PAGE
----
The fertilizer industry has been troubled over the past several years with declining prices, oversupply, and political instability. As many are looking for fertilizer to return as a strong, long-term play in commodities, oversupply remains the biggest risk within the industry. Potash may be nearing a long-awaited return as prices gradually rise and demand remains steady, but the industry is not yet in the clear. And the remaining oversupply and accompanying volatility should keep investors cautious.
Still a need to worry
Global demand for potash has had a trickle-down effect on prices that has been hurting the earnings statements of Potash Corp (NYSE: POT ) , Mosaic (NYSE: MOS ) , and their peers. North American potash production has long exceeded demand on the continent, requiring North American producers to rely on Asian and Latin American demand to consume the excess. As the largest producer of potash, Potash Corp is especially dependent on international demand to drive profits, though its position as the largest producer enables efficiencies, allowing the company to expand margins for the nutrient.
Worldwide demand for potash is projected to grow slightly faster than phosphorous and nitrogen at a projected 3% annually over the next few years, which sounds at first like a necessary step toward eating away at the current surplus and corresponding low prices. The other consideration in the scenario, however, is that potash supply is projected to increase at an even faster rate, leading to growth of an already large surplus. Over the short haul, Potash Corp and other potash suppliers will need to rely on high volumes and production efficiencies to generate profits, as the projections of excess supply will do little good to increase nutrient prices.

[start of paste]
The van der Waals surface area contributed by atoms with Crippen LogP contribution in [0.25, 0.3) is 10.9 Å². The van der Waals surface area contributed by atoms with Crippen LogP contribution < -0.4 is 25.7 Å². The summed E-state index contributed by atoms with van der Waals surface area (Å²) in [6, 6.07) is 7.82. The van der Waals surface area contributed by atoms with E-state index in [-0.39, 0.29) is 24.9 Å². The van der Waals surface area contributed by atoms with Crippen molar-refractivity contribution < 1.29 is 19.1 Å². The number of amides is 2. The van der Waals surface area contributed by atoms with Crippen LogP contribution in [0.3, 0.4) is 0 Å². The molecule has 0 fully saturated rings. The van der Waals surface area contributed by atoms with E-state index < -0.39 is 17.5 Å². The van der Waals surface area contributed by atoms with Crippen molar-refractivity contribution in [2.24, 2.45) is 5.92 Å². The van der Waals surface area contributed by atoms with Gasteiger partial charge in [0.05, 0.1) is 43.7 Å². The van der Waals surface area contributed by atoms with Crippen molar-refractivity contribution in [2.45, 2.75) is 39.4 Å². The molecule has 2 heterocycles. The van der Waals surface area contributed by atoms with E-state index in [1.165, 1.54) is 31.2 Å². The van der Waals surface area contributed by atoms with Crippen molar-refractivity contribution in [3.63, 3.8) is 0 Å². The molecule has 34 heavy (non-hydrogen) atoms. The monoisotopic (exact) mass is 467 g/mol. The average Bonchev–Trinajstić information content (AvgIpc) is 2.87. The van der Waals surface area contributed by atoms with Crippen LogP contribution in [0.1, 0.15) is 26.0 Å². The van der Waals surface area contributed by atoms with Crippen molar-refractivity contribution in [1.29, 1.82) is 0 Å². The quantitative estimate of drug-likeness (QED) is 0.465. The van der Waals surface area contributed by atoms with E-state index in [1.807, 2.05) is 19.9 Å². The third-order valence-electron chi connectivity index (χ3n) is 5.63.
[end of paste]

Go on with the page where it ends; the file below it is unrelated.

The most recent market data put out by the International Plant Nutrition Institute and Potash Corp shows a slight decline in North American potash production over the first half of 2014. The declining production pairs with increasing domestic sales and decreased exports to still result in an overall drop in potash inventory year over year and when compared with the five-year average. Investors and leaders in the industry alike are hoping that the falling inventory will coincide with rising prices, and recent investments to expand production will have come at the right time to capitalize on an industry that seems primed for a much-needed turnaround.
The concern remains, however, that production expansion by potash producers may have come too soon and will only delay the return to an industry-favorable supply/demand balance that is necessary to bring up both prices and company earnings.
The beauty of potash and the fertilizer industry as a whole is that the products are not in danger of falling out of use or being replaced by emerging technologies. Accordingly, there is little need to try to 'time the market' for an industry that fits well into many long-term portfolios. Oversupply has been and will likely continue to be a stress on the industry, but projections for growth in domestic and international demand should quell worries about the future of the industry.
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